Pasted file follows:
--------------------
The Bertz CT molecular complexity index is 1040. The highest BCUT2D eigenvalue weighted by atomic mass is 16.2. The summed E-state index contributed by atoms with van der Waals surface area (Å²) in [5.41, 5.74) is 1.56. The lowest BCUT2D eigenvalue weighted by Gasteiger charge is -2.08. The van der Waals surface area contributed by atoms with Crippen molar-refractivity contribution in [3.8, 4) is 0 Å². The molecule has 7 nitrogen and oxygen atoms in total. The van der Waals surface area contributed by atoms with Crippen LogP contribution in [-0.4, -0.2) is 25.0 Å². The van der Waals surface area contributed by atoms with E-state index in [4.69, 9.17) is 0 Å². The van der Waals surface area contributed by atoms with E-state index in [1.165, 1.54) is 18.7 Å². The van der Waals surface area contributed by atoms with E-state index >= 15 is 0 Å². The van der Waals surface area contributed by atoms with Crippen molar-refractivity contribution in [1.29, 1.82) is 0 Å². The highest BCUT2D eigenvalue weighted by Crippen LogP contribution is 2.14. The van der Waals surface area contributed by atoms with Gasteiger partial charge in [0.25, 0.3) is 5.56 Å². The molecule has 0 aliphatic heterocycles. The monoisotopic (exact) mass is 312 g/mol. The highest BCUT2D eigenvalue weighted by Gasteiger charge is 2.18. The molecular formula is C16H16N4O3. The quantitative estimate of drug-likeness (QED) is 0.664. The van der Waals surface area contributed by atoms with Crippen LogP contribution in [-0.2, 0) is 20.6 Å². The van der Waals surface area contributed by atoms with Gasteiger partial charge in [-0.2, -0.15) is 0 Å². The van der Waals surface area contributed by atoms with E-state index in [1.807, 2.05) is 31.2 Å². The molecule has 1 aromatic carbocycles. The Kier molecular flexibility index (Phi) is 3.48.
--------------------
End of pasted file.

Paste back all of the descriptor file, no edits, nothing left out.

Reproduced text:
The Bertz CT molecular complexity index is 1040. The highest BCUT2D eigenvalue weighted by atomic mass is 16.2. The summed E-state index contributed by atoms with van der Waals surface area (Å²) in [5.41, 5.74) is 1.56. The lowest BCUT2D eigenvalue weighted by Gasteiger charge is -2.08. The van der Waals surface area contributed by atoms with Crippen molar-refractivity contribution in [3.8, 4) is 0 Å². The molecule has 7 nitrogen and oxygen atoms in total. The van der Waals surface area contributed by atoms with Crippen LogP contribution in [-0.4, -0.2) is 25.0 Å². The van der Waals surface area contributed by atoms with E-state index in [4.69, 9.17) is 0 Å². The van der Waals surface area contributed by atoms with E-state index in [1.165, 1.54) is 18.7 Å². The van der Waals surface area contributed by atoms with E-state index >= 15 is 0 Å². The van der Waals surface area contributed by atoms with Crippen molar-refractivity contribution in [1.29, 1.82) is 0 Å². The highest BCUT2D eigenvalue weighted by Crippen LogP contribution is 2.14. The van der Waals surface area contributed by atoms with Gasteiger partial charge in [0.25, 0.3) is 5.56 Å². The molecule has 0 aliphatic heterocycles. The monoisotopic (exact) mass is 312 g/mol. The highest BCUT2D eigenvalue weighted by Gasteiger charge is 2.18. The molecular formula is C16H16N4O3. The quantitative estimate of drug-likeness (QED) is 0.664. The van der Waals surface area contributed by atoms with Crippen LogP contribution in [-0.2, 0) is 20.6 Å². The van der Waals surface area contributed by atoms with Gasteiger partial charge in [-0.2, -0.15) is 0 Å². The van der Waals surface area contributed by atoms with E-state index in [1.807, 2.05) is 31.2 Å². The molecule has 1 aromatic carbocycles. The Kier molecular flexibility index (Phi) is 3.48.